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During my first workout with these leg extensions I performed 3 sets of 15 on each leg with a very light weight which was  probably about 20 lbs. back then.  I made sure that I followed the strict form that the book recommended which was taking 2 seconds to lift the weight, tensing my quadriceps hard at the top for 3 FULL seconds, and then taking a full 4 seconds to lower the weight.  I remember at the end of the first set I could feel a tremendous pump in my quads, which looking back, was new to me considering I had limited weight room experience then and really didn't know what a 'pump' even was.  By the end of the third set my thighs were absolutely on fire with what I now recognize as a huge pump in my quadriceps.  But most importantly, my knees felt great with no pain whatever.  The constant nonstop burning I had felt from the tendonitis was gone for the first time in a year.  Sure my quads were on fire from the exercise but I could recognize that as a good type of discomfort and not agonizing joint pain which I had gotten so used to.  The pain did not come back in my knees until sometime later that evening, long after the pump had subsided in my quads.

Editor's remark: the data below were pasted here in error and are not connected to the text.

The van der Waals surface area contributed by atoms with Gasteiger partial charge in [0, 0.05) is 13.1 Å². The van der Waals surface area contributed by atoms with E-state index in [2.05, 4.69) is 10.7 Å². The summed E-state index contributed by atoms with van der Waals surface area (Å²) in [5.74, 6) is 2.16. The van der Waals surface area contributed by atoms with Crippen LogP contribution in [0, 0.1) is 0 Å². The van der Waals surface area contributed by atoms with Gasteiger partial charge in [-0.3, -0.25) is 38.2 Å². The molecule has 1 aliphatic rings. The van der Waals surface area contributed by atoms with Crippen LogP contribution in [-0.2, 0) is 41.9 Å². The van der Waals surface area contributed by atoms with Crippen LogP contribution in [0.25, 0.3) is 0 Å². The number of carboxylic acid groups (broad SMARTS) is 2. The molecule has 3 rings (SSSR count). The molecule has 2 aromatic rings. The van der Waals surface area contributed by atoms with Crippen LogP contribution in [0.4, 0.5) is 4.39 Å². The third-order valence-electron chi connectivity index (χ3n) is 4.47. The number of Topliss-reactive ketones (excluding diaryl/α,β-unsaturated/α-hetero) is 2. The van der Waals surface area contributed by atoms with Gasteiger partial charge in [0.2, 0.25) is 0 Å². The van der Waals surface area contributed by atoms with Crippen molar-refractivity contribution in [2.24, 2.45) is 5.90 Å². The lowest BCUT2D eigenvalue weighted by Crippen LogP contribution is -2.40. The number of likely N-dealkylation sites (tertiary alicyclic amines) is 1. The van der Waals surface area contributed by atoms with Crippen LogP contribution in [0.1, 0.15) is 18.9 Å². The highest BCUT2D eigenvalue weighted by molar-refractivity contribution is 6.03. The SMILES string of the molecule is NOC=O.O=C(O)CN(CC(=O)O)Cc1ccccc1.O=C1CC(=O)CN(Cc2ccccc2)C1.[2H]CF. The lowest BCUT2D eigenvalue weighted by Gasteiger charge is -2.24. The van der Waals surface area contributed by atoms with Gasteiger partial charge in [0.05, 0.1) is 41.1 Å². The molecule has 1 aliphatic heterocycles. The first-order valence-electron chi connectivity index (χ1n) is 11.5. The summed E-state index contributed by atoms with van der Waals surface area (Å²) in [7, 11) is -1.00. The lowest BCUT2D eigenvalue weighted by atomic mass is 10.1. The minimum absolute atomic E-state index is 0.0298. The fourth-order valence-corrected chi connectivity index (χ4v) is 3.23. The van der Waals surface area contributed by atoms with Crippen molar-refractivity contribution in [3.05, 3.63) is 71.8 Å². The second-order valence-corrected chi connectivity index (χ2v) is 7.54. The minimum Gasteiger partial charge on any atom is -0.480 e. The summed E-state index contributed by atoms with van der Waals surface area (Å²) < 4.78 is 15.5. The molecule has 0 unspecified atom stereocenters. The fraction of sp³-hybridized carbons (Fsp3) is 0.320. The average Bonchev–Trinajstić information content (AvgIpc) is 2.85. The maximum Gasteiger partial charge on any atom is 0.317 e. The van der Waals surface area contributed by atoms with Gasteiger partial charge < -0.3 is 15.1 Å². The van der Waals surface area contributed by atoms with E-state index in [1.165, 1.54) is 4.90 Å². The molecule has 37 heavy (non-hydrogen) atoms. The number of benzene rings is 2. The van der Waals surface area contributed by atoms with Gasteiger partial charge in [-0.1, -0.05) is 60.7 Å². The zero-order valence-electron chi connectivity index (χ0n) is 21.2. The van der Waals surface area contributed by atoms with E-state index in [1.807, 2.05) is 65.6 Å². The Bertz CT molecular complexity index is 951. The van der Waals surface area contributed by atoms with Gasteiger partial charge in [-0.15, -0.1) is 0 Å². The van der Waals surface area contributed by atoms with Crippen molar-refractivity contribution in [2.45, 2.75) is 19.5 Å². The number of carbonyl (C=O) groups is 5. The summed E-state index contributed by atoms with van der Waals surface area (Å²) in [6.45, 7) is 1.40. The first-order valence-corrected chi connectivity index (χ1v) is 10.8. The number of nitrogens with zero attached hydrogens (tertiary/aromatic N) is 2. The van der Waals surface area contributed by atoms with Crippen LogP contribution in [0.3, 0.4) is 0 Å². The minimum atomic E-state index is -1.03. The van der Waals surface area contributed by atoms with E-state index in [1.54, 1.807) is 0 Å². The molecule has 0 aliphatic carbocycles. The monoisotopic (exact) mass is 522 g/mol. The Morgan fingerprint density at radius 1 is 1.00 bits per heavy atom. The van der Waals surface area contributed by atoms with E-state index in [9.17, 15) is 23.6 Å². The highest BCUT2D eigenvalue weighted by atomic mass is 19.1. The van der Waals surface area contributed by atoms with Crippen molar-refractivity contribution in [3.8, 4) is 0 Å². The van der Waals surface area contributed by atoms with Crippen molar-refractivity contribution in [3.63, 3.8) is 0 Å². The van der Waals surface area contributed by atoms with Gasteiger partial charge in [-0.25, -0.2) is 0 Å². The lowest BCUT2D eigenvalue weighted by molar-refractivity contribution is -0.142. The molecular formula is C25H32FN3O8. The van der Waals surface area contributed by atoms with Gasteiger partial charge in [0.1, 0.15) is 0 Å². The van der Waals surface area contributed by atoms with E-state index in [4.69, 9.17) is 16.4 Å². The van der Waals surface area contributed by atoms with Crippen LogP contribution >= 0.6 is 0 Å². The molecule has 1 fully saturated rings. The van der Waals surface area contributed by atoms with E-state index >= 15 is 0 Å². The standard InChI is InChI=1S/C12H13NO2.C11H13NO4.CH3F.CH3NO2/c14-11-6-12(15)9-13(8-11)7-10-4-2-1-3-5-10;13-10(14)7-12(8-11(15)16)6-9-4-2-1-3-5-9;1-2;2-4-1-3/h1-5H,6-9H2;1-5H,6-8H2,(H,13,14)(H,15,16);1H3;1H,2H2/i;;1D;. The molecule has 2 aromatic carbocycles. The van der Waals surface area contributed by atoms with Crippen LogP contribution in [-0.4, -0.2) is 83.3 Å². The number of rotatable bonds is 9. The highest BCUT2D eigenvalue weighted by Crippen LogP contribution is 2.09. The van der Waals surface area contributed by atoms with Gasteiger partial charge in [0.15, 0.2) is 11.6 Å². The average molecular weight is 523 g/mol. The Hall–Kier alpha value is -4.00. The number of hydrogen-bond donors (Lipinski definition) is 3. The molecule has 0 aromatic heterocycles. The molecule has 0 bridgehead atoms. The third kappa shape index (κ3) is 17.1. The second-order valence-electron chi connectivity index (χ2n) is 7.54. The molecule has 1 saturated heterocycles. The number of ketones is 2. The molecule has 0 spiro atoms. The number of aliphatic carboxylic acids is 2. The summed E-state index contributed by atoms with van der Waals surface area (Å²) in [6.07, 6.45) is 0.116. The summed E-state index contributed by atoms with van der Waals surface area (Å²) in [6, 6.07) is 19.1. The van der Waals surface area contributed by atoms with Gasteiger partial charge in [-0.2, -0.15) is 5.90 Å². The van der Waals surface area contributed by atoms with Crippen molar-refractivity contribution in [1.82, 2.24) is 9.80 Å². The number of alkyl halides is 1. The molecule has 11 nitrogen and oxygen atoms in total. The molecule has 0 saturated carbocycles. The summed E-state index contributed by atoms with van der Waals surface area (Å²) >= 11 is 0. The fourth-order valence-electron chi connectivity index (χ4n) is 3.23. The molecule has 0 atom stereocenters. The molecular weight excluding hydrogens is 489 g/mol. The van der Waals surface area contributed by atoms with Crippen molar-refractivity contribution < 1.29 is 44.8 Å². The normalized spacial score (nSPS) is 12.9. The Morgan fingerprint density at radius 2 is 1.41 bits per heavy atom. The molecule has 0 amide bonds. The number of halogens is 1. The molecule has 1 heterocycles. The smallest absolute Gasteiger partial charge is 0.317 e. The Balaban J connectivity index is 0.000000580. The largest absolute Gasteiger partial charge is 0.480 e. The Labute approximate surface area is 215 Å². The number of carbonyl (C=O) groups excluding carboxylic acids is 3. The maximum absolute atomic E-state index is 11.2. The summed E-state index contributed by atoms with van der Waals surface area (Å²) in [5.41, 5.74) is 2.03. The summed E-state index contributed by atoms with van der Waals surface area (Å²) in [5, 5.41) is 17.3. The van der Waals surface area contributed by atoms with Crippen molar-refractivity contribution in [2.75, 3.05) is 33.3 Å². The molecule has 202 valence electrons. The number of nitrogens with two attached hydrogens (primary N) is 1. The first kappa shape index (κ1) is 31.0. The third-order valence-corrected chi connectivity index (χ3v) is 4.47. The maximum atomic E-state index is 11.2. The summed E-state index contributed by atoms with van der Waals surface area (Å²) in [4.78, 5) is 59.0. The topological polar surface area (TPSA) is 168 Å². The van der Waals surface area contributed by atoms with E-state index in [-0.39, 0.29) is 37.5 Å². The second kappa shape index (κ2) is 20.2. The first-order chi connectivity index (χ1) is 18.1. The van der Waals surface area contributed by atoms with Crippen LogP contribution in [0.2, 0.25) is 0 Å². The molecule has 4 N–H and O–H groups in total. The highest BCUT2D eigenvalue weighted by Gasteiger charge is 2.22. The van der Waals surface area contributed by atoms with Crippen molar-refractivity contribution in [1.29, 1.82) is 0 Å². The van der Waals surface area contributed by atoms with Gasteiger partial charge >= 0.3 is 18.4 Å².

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I kept up with the leg extensions at that point doing them the old school recommended 3 times per week and sometimes even more often.  The temporary relief I got from the increased blood flow in my knees was enough to drive me to perform leg extensions everyday of the week at times (but with just light weight - 20 lbs.).  I never believed in taking any kind of pills as a painkiller but I doubt they would have been as effective as this exercise.  Eventually, both my knees got much better and the pain disappeared after a couple of months.  Unfortunately, once my knees were better I didn't stay with the exercise and a few months after discontinuing Leg Extensions, the pain returned in both knees.  And so it has gone over the last 40+ years, an on again and off again affair with the exercise - always adding them back into my routine when the pain returned or when I needed to rehab a knee after a new injury such as a motorcycle accident.